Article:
ln the preferred form of the invention, es shown in Figures l throun'h 5%, and. as he einbefore explained, the set-s of pins 12B and f3', at the upper ard lower "i es` of the bar or member are spaced at different distances apart, the set 13' to one standard of weatherexposure lenrgth of shingle and thc set 13 to another standard of weather eX- posure length, so that, having determined the d'esired exposed length of shingle required,l the bar or member ll() will. be reversed end for end' to bringl the proper set of eraupjingt lnpjs or pins uppermost, when the brackets 11 and 12 will be swung' on their respective pivots 16 and 16 accordingly to suspend the bar or member from an adjacent rafter.

Referringl particularly to Figures 1 and 2, in laying a shingle roof on the rafters a, a starting or eaves-board is first secured in position alongthe lower ends of the rafters a, and afterwards the furring strips c are secured upwardly7 of the rafters in equidistantly spaced relation, one parallel to the other and to the starting board Z), and it is the function of the present instrument or gauge to facilitate the accurate laying; and securing' of these furring strips c in such position, and, to this end, two or more of the instruments or gauges are employed for the purpose, the same being applied to alternately disposed rafters, or rafters otherwise removed one from another, so that t-he opposite ends of any one of the furrinrfg strips to be laid and secured will extend across adjacent instruments of Lgauges for the abutting; of the same against the complemental of the gauging' lugs or pins 13.

Now. with the starting or eaves-board Z) secured in position, the brackets 11 and 12 of each of the. instruments or gauges employed, will be ennapged over an adjacent rafter a, with the U-shaped portion of the bracket 12 abutting the inner edfge of the starting' board, when a number of furringr strips c will be laid on the rafters a, one at the lower side of each of the lugs or pins 13 of the instruments or granges, when the furring strips will be moved successively upward of the rafters into abuttinar relation to the near sides of the lues or pins 13 and theu nailed into position. When the nailing' operation is completed on a number of the furrinpj strips corresponding to the number of the lugs or pins 13 on one side of the instruments or lcfauges, and it is desired or necessary to adjust the instruments or gauges higher up the rafters e for the completion of the laying' of the furrinn strips 0. the lower ends of the gauges will be raised to free the brackets from engagement with the adjacent rafters. By now moving the lower ends of the gauges sidewise, the tlf-shaped portions thereof willl clear the top edges of the rafters, when, by releasing the granges, the same will swing' downwarcl'j,v to lthe dotted line position as shown in Figure l. during' which swingingY movement, thel lnac-kets 11 will act as pivot-'s and the cir-- tensions 1S) thereof will prevent the accidental disengagement thereof from the rafters. The brackets 11 may now he slid upwardly along the engaged rafters to or toward the ridire of the roof framing, and the brackets 12 again engaged over the rafters and disposed in abutting` lrelation to the upper side edge of the uppermost of the furring` strips previously laid and secured. lllitlithe gauges adjusted to their new positions, tlie laying' andl nailing` of the furrinfT strips o will, be continued' untilthe required number of the same have been placed.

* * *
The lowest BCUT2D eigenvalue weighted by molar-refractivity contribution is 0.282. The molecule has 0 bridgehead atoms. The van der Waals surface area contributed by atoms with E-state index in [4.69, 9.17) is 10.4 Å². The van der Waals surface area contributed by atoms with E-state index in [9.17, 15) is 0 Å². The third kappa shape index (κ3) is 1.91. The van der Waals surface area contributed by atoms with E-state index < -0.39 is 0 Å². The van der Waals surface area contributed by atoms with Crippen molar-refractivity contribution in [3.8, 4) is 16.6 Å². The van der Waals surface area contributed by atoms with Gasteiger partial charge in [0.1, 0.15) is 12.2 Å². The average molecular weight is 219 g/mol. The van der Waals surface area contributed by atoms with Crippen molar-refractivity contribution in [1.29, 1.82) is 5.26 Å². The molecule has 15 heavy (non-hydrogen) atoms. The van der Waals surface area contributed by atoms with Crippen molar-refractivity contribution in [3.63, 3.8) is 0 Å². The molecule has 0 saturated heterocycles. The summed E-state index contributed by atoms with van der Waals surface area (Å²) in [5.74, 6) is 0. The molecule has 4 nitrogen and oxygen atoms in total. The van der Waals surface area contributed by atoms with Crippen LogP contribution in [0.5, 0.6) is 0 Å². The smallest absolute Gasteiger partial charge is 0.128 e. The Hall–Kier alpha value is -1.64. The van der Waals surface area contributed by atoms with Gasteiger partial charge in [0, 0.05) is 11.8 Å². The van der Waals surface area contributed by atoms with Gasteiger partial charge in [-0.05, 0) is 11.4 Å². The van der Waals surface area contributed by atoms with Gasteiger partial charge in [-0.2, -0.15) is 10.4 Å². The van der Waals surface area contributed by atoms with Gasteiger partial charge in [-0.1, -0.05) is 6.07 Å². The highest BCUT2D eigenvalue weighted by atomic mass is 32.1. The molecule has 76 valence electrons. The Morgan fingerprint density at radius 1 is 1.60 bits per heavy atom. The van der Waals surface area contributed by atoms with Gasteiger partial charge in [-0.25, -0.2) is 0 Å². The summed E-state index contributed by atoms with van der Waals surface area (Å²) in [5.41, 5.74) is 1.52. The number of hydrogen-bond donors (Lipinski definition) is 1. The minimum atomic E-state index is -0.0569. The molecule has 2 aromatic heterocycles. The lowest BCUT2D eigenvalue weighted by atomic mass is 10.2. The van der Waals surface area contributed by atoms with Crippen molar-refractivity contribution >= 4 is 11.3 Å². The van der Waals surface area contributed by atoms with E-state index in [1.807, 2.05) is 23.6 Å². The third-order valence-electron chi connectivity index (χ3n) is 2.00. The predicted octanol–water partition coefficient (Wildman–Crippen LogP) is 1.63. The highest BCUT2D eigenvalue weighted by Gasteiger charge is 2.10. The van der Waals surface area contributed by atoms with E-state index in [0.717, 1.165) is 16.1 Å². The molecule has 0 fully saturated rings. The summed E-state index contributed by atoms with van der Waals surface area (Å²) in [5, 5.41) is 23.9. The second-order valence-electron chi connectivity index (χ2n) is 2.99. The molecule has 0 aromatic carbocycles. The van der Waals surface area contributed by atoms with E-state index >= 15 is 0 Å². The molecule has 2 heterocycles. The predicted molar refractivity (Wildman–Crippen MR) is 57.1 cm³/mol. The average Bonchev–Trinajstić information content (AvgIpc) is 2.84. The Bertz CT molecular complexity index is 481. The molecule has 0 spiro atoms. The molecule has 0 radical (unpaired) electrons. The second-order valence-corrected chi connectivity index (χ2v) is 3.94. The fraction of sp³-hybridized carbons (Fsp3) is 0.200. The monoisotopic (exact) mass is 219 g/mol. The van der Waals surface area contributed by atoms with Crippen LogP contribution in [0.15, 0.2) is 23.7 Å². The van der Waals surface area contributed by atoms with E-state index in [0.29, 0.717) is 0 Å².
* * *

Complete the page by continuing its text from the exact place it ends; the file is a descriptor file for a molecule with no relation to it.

To retain the gauges 10 in initially adjusted position, and aggainst accidental displacement durinn the laying' and nailing of the furrino' strips c. the connected portions of the U-shaped portions of the brackets 11 are preferably provided with openings 22a, through which nails will be driven for the purpose, these nails being withdrawn when it is desired or necessary to further adjust the gauges.

With the foregoing understanding; of the invention, it will be readily obvious that the gauges are capable of use with equal facility by unskilled as well as by skilled labor; that the same may be instantly applied tothe rafters in a manner to save much time and labor in effecting a quick and proper spacingr of the furrinastrips over the methods now employed for the purpose; and that they are practical, fool-proof and accurate in operation and may be of any desired size or capacity.

lt will also be understood that. while preferred embodiments of the instrument or ojauoe have been described and illustrated herein in specific terms and details of construction, arrangement and operation. various chances in and modifications of the same, may be resorted to without departing; from the spirit of the invention, or the scope of the claims appended hereto.

Having' thus fully described the invention, what is claimed, is

1.. A gauge as characterized comprising a bar, rafter-engageable brackets carried on opposite ends of said bar. and furringz;` strip spacers disposed in longitudinal spaced relation on said bar.